I know it seems like it's a little too simple but I've seen this on multiple occasions and it always comes out the same.

1 out of 5? They are letting anyone in nowadays aren´t they?

I've not met too many people who go out of their way to wear the badge of geek/nerd without having something else to back it up, be it an appropriate obsession with something unusual or a love for the hard sciences. However, so much of what is now mainstream activity used to be the province of the 'computer nerd' culture. Using computers at all used to be a strange and unusual thing, maybe something you did for work but man, you mean you have a computer at home and you spend hours calling other people's computers? What a nerd!

Now we can't pry people away from Facebook because it's become both accessible and in furtherance of everyone's favorite pasttime, stroking their own egos. The same goes for video gaming in general, as soon as it could be used in the comfort of one's own home in easily digestible and approchable formats for engaging in everyone's second favorite pasttime, dominating and humiliating one's friends in a contest of skill.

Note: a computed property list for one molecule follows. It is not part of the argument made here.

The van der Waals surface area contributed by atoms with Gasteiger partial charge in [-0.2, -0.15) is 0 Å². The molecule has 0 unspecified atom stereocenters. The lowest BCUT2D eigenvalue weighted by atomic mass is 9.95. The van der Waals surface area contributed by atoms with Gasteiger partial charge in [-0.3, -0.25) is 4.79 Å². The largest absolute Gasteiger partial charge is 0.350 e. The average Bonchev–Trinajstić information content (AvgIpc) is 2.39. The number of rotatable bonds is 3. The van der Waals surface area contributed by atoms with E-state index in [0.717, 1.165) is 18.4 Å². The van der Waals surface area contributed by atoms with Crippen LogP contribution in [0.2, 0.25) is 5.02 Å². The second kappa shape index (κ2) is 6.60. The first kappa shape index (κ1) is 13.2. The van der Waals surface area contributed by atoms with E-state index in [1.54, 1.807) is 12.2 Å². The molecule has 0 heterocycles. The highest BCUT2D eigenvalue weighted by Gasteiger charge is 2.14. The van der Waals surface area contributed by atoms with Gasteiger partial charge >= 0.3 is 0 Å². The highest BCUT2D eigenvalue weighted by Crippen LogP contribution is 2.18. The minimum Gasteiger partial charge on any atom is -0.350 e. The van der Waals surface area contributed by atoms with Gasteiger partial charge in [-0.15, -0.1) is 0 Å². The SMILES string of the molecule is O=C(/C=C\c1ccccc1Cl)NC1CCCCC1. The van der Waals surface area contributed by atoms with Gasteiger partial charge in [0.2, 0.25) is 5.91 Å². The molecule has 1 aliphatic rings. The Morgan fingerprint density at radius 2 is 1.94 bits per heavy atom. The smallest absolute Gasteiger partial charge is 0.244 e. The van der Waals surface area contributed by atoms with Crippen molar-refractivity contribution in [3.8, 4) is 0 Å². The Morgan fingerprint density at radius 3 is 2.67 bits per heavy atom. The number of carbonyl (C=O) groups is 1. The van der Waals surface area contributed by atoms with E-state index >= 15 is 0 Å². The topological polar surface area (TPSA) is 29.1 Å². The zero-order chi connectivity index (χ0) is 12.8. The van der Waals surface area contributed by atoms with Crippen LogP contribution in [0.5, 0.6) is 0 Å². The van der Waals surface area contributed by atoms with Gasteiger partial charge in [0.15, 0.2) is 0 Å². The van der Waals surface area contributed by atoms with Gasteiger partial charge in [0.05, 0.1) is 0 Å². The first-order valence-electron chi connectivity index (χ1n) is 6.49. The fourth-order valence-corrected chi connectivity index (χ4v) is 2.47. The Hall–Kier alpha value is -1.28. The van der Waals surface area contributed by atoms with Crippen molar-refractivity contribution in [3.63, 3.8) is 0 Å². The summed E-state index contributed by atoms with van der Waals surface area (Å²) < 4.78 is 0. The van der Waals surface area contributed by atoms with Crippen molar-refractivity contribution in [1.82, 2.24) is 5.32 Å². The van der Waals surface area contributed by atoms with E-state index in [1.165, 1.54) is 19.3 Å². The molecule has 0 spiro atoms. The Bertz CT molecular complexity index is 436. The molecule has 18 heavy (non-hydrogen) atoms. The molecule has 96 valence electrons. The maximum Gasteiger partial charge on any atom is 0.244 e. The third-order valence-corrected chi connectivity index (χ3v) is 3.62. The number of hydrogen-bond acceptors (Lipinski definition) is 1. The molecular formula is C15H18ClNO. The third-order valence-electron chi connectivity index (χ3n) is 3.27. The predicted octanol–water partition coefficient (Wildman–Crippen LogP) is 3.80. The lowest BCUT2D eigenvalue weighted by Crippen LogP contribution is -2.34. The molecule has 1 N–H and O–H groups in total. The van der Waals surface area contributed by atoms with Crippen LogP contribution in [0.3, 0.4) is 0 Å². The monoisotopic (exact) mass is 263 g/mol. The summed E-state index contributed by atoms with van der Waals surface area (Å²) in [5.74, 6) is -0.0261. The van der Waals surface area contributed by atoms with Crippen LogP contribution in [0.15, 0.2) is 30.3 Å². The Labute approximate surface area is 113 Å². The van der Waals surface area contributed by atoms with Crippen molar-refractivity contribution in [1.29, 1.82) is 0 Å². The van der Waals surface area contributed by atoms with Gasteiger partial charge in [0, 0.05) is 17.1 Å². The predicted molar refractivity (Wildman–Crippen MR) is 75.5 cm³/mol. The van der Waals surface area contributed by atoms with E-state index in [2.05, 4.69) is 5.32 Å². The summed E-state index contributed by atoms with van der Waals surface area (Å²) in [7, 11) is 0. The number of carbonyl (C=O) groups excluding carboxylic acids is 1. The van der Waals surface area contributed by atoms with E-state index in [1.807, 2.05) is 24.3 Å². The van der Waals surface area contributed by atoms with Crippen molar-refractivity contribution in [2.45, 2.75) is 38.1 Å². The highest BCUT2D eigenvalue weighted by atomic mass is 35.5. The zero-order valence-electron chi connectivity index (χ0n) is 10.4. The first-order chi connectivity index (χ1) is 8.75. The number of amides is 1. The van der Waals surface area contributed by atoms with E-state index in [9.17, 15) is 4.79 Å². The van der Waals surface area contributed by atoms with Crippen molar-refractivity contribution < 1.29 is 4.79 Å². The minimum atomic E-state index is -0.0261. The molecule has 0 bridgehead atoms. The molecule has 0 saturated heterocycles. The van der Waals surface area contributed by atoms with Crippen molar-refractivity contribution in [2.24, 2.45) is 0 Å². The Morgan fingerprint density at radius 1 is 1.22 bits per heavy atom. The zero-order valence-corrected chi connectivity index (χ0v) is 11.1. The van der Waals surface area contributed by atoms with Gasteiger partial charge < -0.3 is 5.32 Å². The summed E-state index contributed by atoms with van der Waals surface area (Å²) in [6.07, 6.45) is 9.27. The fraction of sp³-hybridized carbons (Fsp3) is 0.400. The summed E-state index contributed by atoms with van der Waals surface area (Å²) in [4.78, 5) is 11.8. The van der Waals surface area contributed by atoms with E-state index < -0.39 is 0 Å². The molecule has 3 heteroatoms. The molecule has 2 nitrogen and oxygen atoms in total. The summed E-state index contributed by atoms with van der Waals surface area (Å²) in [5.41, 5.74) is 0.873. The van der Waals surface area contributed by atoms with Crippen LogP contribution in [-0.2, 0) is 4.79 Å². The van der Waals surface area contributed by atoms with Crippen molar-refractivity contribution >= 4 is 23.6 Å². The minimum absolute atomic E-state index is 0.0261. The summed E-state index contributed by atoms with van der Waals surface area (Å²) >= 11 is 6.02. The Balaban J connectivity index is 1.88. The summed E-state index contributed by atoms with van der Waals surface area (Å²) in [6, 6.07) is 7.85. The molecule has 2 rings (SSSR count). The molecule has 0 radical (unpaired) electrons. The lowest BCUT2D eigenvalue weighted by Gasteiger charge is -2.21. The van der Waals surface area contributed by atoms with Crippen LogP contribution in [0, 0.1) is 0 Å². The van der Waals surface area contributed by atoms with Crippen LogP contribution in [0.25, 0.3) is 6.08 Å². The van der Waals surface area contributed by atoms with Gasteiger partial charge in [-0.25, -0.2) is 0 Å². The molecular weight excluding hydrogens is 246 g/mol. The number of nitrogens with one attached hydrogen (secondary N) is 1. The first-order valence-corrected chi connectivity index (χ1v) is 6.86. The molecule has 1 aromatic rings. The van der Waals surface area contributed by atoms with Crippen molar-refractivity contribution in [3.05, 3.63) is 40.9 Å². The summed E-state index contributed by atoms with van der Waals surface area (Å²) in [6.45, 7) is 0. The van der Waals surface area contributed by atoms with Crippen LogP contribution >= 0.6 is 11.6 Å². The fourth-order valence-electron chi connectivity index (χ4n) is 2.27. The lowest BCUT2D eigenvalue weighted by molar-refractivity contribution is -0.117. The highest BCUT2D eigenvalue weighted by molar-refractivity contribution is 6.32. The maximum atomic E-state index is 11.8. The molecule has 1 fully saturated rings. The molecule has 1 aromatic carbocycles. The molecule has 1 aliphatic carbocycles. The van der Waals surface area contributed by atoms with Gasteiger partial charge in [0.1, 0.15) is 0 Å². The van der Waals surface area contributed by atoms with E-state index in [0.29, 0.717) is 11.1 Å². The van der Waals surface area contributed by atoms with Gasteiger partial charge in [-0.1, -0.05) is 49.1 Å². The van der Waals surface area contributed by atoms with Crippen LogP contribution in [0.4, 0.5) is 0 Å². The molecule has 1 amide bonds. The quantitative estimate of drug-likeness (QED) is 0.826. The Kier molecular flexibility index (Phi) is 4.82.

Some people might have taken refuge in a particular hobby because it gave them a sense of identity, and when that's threatened by everyone also engaging in your hobby, which is now as mainstream as watching TV or going to the movies, you lose what you had thought was a unique trait to yourself. That's less of an issue of the hobby itself and more about the person in particular using something as a crutch, devoting an excessive amount of time to a particular pursuit to attempt to make up for a lack of depth elsewhere. I wouldn't put all geeks or nerds into that category, even if some individuals so named would fit.

But, all is not lost. Might I suggest tabletop wargaming, or old fashioned pen and paper roleplaying, if you're looking for something you can wrap yourself up in that will still get you strange looks and slow nods. Believe me, I know!